Buying an engagement ring is probably one of the most important purchases you’ll ever make. After all, it’s a symbol of your love for your partner and, since they’ll (hopefully) be wearing it every day for the rest of their life, should complement their personal tastes and style. But if this is your first foray into the world of buying expensive jewelry, you might be left a little overwhelmed, especially if you’re planning on surprising your other half with the ring rather than picking the ring out together. Here, we’ve got the ultimate guide to buying an engagement ring for your significant other, covering everything you need to know before you step foot in a jewelry store.
Work out your budget
Tradition once stated that you should spend three months’ salary on your partner’s engagement ring, however this practice is generally considered outdated. According to an article by New York Times, most people put down just two weeks’ salary on the ring, which may be in part to the fact that people are realising that the supposed cost of an engagement ring was actually a marketing campaign by the diamond company, De Beers.
Regardless of how much you can afford to spend on the most important bit of jewelry you’ll buy, set a budget and stick to it. This may well mean you need to dip into your savings, or even start a new savings pot, but if you know how much you have to save, it’ll be much easier to cut out any needless spending. This will also allow you to start shopping around to see what designs are available within your chosen budget.
Choose a ring style
This is arguably the hardest part of engagement ring shopping. The ring style should ideally fit your partner’s general fashion style, so think about their clothes and any other accessories they wear on the regular. This should make it easier to work out whether they’d prefer a classic ring, or contemporary, vintage, art deco, retro, or even something completely different. The choices really are endless, and it all depends on what your other half actually enjoys wearing. If you’ve ever discussed marriage during your relationship, think back to any hints they may have dropped about the ring style, or make any notes if you discuss it while you’re looking around.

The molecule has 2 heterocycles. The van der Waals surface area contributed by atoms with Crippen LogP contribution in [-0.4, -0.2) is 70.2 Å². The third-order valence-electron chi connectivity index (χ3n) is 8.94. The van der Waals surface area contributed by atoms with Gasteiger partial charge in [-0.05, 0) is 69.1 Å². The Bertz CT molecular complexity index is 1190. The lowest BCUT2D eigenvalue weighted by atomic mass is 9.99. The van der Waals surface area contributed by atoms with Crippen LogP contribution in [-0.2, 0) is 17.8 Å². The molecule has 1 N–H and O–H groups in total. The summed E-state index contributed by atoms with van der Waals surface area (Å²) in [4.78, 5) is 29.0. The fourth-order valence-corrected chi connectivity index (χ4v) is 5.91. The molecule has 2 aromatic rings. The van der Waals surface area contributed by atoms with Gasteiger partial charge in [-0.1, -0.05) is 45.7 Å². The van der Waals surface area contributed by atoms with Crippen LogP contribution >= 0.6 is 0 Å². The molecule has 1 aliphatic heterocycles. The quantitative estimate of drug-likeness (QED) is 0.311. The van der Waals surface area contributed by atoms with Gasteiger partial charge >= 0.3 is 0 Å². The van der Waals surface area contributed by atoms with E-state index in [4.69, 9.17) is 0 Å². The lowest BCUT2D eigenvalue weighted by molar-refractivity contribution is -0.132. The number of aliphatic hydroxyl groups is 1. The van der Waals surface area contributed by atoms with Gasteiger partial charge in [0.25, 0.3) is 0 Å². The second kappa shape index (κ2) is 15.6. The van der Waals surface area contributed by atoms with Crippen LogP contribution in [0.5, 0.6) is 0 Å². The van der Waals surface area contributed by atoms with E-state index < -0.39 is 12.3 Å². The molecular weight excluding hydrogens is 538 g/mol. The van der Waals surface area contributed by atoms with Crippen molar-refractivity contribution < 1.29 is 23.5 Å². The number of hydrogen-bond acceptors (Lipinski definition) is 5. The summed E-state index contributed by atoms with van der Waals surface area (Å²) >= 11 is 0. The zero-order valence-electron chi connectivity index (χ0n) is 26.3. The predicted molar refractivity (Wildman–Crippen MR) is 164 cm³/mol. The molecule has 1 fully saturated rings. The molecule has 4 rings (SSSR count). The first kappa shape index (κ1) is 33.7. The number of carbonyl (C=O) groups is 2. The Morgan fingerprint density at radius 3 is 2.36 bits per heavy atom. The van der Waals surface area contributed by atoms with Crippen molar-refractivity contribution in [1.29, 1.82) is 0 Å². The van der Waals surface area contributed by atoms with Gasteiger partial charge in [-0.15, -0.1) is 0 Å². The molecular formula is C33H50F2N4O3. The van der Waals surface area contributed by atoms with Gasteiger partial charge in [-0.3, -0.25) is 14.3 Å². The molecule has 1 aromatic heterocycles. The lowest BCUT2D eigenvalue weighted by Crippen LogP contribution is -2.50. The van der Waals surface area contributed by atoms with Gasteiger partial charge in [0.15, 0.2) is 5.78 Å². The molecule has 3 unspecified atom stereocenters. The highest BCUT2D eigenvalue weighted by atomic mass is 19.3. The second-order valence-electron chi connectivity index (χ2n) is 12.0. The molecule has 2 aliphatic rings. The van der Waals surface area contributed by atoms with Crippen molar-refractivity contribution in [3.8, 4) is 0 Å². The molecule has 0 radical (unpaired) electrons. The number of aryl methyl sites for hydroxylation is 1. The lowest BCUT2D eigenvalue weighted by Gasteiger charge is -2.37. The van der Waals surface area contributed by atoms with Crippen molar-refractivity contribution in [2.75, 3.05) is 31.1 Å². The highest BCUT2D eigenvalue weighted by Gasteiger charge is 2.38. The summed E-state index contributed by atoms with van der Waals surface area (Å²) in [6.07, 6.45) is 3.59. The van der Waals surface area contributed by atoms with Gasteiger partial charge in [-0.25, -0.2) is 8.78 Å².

The ring style doesn’t just mean the diamond either, extending to the actual band and what metal you’d like. Picking a metal that’s durable is crucial here, and popular choices are gold, platinum, silver, and palladium. You can also choose whether your partner would want a plain band or one with diamonds encrusted, adding extra bling and value to the finished ring.
Bespoke or high street?
Like almost everything, you can either buy your engagement ring straight from a shop, or have it designed to your specifications. And having a bespoke ring doesn’t mean it’s going to blow your budget either. In fact, working with a jeweler may actually be more cost-effective for you, as they’ll generally do the most work possible for your budget. As explained by the jewelers at Taylor & Hart, a professional custom ring designer will work closely with you in order to design a ring that fits in with your chosen engagement ring style, design, requirements, and most importantly, your price point. And while you are free to browse the stores to pick up a readymade ring, it’s not always guaranteed that you’ll get everything you’re looking for.
Pick out a diamond or gemstone
Another benefit of working with a professional designer is that they can explain the differences between a diamond and a gem, as well as run through the different styles, clarity, and cuts of a diamond. This is all important information to know, as it will affect the overall cost of the finished ring. A carat is perhaps the most recognisable term for describing a diamond, and this is simply the unit that’s used to measure the physical weight of the stone — one carat is 0.2 grams. However, this isn’t actually the part of the diamond to focus on, with the shape and clarity are far more important when picking out an engagement ring.
Diamonds can be cut in a huge number of shapes, and the clarity refers to how ‘pure’ the stone is. The Gemological Institute of America (GIA) puts every diamond on a scale of clarity, ranging from Flawless (FL) to Included (I1, I2, and I3), meaning that any blemishes are obvious under 10x magnification, which will then affect the transparency and overall brilliance of the diamond.
Of course, you may decide to get a gemstone engagement ring, depending on the style your fiancé wears. These could be something personal to them, such as their birthstone, or something meaningful. Garnet gemstones, for example, are considered to be the stone of passionate devotion.
Find out your partner’s ring size
While most rings can be resized, you probably don’t want to deal with the added faff that comes with it, and your partner will probably appreciate having a ring they can wear straight away, so it’s a good idea to get the right size from the get-go. If you’re shopping for a ring together, this makes the process much easier, but if you’re planning a surprise proposal, getting the right ring size becomes tricky. You could sneak a ring your partner already wears away to get the right size, and hope they don’t notice that it’s gone missing, or trace around the inside of the ring to get a guide on their finger size.